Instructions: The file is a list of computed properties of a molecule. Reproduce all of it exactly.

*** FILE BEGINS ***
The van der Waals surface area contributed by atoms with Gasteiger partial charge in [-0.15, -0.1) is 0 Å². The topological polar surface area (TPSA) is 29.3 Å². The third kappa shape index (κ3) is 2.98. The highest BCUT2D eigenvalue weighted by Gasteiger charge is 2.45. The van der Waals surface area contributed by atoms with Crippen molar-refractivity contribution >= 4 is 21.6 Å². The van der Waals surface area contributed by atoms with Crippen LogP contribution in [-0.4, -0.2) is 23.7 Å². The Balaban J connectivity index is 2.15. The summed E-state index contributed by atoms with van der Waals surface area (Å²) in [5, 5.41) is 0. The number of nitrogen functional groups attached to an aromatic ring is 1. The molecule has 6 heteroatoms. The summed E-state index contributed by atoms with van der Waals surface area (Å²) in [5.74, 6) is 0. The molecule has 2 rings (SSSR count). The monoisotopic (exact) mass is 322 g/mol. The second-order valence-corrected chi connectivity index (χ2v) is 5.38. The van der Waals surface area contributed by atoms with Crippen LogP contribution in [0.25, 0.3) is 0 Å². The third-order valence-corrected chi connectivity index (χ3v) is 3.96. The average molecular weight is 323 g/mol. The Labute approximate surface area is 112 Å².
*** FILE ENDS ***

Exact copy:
The van der Waals surface area contributed by atoms with Gasteiger partial charge in [-0.15, -0.1) is 0 Å². The topological polar surface area (TPSA) is 29.3 Å². The third kappa shape index (κ3) is 2.98. The highest BCUT2D eigenvalue weighted by Gasteiger charge is 2.45. The van der Waals surface area contributed by atoms with Crippen molar-refractivity contribution >= 4 is 21.6 Å². The van der Waals surface area contributed by atoms with Crippen LogP contribution in [-0.4, -0.2) is 23.7 Å². The Balaban J connectivity index is 2.15. The summed E-state index contributed by atoms with van der Waals surface area (Å²) in [5, 5.41) is 0. The number of nitrogen functional groups attached to an aromatic ring is 1. The molecule has 6 heteroatoms. The summed E-state index contributed by atoms with van der Waals surface area (Å²) in [5.74, 6) is 0. The molecule has 2 rings (SSSR count). The monoisotopic (exact) mass is 322 g/mol. The second-order valence-corrected chi connectivity index (χ2v) is 5.38. The van der Waals surface area contributed by atoms with Crippen LogP contribution in [0.25, 0.3) is 0 Å². The third-order valence-corrected chi connectivity index (χ3v) is 3.96. The average molecular weight is 323 g/mol. The Labute approximate surface area is 112 Å².